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### Topic: What are some good starting chemicals?  (Read 42218 times)

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#### mafiaparty303

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##### What are some good starting chemicals?
« on: December 31, 2006, 06:29:33 AM »
I have been looking at what United Nuclear has, they have some really cool glassware (http://www.unitednuclear.com/other.htm)
and also a whole page on chemicals (http://www.unitednuclear.com/chem.htm) I would like to buy the Laboratory Glassware set and some starter chemicals for some basic experiments to learn more about chemistry. What would be some good sterter chemicals?

Does anyone here know of a company that sells maybe a set of a bunch of chemicals in individual containers and all? That would be very helpful. I'll do some searching on the web for something like it but meanwhile has anyone bought from Uniter Nuclear? Specifically the Laboratory Glassware Set? Is it worth the money?

Thanks

Heres a list of the things I'd like to purchase...
« Last Edit: January 01, 2007, 06:30:58 PM by mafiaparty303 »
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#### mafiaparty303

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##### Re: What are some good starting chemicals?
« Reply #1 on: December 31, 2006, 09:09:06 PM »
Basic Laboratory Tool Set (test tube holder, tongs, tube holders, spatula, powder scoop)
Calcium Carbide, 2 oz.
Copper Sulfate, 2 oz.
Sulfur, 2 oz.
Zinc Metal Dust, 2 oz.
Manganese Dioxide, 2oz.
Aluminum - granular, 2 oz.
Test Tubes (pack of 6)
Watch Glass
Alcohol Lamp
Replacement Wicks, pack of 3
4 oz. wide mouth jar
Boric Acid, 2 oz.
Citric Acid, 2 oz.
Silver Metal, disc
50 ml Beaker
Rubber Stopper size: #6 - solid
Rubber Stopper size: #0 - solid 4 of them

This all come out to ~$75, is it worth it for a chem lab in the making? This is all from United Nuclear, would there be anything else that I might want to include from them? I was thinking about buying th magnesium roll but thats another$7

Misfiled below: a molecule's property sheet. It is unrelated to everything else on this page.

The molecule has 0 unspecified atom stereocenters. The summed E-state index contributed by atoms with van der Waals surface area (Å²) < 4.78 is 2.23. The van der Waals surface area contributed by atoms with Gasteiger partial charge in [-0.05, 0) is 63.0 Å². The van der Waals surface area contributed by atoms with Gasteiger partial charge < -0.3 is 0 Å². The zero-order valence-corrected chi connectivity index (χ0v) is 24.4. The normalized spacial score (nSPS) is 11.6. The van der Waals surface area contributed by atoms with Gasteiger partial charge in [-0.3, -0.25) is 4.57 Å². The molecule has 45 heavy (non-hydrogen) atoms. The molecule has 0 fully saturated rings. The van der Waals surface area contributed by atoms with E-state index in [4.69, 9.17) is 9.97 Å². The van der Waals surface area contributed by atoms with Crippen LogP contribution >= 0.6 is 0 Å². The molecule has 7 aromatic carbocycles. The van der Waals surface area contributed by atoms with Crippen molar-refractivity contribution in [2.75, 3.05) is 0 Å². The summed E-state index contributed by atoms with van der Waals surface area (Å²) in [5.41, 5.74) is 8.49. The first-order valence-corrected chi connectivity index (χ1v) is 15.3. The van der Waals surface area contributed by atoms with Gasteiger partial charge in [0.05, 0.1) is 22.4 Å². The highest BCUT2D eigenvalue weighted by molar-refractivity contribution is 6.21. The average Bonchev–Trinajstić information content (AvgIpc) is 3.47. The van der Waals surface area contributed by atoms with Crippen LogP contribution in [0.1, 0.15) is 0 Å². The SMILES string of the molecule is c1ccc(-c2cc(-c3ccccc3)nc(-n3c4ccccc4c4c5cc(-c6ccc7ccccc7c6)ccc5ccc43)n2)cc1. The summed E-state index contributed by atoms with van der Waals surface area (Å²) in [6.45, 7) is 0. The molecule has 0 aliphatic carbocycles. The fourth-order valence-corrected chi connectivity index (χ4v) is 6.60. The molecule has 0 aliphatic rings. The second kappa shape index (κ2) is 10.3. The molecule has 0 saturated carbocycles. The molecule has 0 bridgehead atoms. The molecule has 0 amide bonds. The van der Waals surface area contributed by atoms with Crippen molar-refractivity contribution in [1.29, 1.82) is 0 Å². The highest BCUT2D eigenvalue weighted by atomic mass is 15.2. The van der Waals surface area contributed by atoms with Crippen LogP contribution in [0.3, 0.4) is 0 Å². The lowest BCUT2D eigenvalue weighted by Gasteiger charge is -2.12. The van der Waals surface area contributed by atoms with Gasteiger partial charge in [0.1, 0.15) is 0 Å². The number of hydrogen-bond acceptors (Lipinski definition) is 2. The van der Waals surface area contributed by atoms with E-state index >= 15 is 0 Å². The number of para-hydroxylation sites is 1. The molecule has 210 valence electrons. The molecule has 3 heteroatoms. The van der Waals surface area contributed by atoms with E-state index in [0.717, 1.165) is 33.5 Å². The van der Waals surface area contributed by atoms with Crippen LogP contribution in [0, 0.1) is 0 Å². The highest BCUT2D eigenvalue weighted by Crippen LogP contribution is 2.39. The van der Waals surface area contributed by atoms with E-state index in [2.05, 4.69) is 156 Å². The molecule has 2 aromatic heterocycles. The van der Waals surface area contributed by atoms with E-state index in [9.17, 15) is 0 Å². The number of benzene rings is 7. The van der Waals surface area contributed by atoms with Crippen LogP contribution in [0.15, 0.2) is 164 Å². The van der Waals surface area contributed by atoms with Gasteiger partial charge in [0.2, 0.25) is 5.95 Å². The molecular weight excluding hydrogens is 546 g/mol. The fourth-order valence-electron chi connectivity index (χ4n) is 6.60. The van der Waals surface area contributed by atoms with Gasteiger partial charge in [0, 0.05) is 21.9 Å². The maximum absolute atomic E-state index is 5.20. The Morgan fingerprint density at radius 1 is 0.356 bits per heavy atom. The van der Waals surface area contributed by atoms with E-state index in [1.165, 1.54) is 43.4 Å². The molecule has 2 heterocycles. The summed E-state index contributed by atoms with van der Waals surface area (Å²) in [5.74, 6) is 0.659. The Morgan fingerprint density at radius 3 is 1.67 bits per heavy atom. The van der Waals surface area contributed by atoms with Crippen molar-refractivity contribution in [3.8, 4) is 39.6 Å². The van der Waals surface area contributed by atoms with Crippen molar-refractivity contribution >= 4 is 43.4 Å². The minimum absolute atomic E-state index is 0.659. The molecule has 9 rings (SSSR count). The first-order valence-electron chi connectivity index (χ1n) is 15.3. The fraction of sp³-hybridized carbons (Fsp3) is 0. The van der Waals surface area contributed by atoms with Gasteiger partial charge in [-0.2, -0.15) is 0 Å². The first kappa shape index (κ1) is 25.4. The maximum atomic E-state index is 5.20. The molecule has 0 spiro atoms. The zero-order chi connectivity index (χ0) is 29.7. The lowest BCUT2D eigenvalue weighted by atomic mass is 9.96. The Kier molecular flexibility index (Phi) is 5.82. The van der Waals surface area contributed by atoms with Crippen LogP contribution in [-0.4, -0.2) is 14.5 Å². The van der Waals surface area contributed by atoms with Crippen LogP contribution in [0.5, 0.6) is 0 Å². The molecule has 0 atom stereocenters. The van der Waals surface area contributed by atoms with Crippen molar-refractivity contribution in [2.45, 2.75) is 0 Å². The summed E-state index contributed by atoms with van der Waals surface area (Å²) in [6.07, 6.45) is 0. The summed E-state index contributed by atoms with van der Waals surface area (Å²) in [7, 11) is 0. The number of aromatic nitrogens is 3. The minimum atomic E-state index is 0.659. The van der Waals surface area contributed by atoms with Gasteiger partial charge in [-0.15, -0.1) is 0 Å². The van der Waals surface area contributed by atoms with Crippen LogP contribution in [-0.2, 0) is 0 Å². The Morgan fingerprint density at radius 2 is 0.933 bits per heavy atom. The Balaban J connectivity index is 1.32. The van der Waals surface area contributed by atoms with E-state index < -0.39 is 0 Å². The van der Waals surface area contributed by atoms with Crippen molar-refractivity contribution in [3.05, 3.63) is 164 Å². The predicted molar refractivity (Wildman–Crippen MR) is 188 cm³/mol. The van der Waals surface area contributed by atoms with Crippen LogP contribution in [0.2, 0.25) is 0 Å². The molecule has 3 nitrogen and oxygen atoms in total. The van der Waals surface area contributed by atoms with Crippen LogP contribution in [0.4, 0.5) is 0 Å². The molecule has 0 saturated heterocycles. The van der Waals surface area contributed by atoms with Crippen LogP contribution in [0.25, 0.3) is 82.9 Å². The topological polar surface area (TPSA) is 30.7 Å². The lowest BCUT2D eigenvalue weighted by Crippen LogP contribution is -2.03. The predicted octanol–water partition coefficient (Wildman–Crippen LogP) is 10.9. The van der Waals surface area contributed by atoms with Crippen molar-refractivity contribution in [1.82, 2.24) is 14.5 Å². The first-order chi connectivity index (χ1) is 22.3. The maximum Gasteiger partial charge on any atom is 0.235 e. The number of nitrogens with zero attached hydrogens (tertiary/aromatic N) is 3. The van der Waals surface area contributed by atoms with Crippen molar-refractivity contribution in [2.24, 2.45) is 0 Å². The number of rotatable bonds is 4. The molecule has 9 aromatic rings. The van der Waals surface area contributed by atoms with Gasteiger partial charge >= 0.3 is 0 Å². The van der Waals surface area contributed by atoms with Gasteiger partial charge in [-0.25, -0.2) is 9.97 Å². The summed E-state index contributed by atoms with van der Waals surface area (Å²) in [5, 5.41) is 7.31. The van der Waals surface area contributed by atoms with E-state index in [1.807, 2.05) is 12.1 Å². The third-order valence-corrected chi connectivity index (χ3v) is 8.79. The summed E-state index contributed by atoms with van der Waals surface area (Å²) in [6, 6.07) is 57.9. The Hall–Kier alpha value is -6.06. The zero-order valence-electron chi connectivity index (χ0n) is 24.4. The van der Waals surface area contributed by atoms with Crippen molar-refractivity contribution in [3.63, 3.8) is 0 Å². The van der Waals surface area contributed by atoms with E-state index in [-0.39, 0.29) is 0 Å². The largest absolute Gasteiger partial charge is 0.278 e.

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#### pantone159

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##### Re: What are some good starting chemicals? help arg! no responses
« Reply #2 on: December 31, 2006, 11:37:40 PM »
It's hard to say exactly what stuff to have in your lab.  The real answer is 'all of it' but that conflicts with your finite budget.  Alas.

Overall, that list looks like a reasonable start.  You'll always want more things, though, both chemicals and apparatus.

#### EccentricHeather

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##### Re: What are some good starting chemicals? help arg! no responses
« Reply #3 on: January 01, 2007, 12:16:40 AM »
I have ordered from United Nuclear (uranium and potassium metals).  They can be a bit slow, but their selection is good and their prices seem reasonable on some things.  It looks like they can provide you with a good start, but you might also want some common chemicals that they don't carry.  Try Hi-Valley chemical - http://www.hvchemical.com/ - if you live in the U.S.  They have many of the most popular chemicals, including the strong acids and bases that have numerous uses.  You could also try eBay, soap making suppliers, pottery suppliers, or photography suppliers.

There are other places you might look for suggestions.  First, the contents of old-fashioned chemistry sets would be a good guide on how to start out.  You might find some listings on eBay or elsewhere.  Try searching "antique chemistry set".  Or there still appears to be a chemistry set that has some of what used to be commonly included.  It is the Chem C3000 set.  I haven't bought it (I already have many of the common chemicals and a decent selection of glassware, so I don't really need it at this point), but from the listing of what is in it, it looks like a good one (perhaps the only reasonably useful one currently available).  You could look at the list of chemicals in it as an idea of what might be good to have.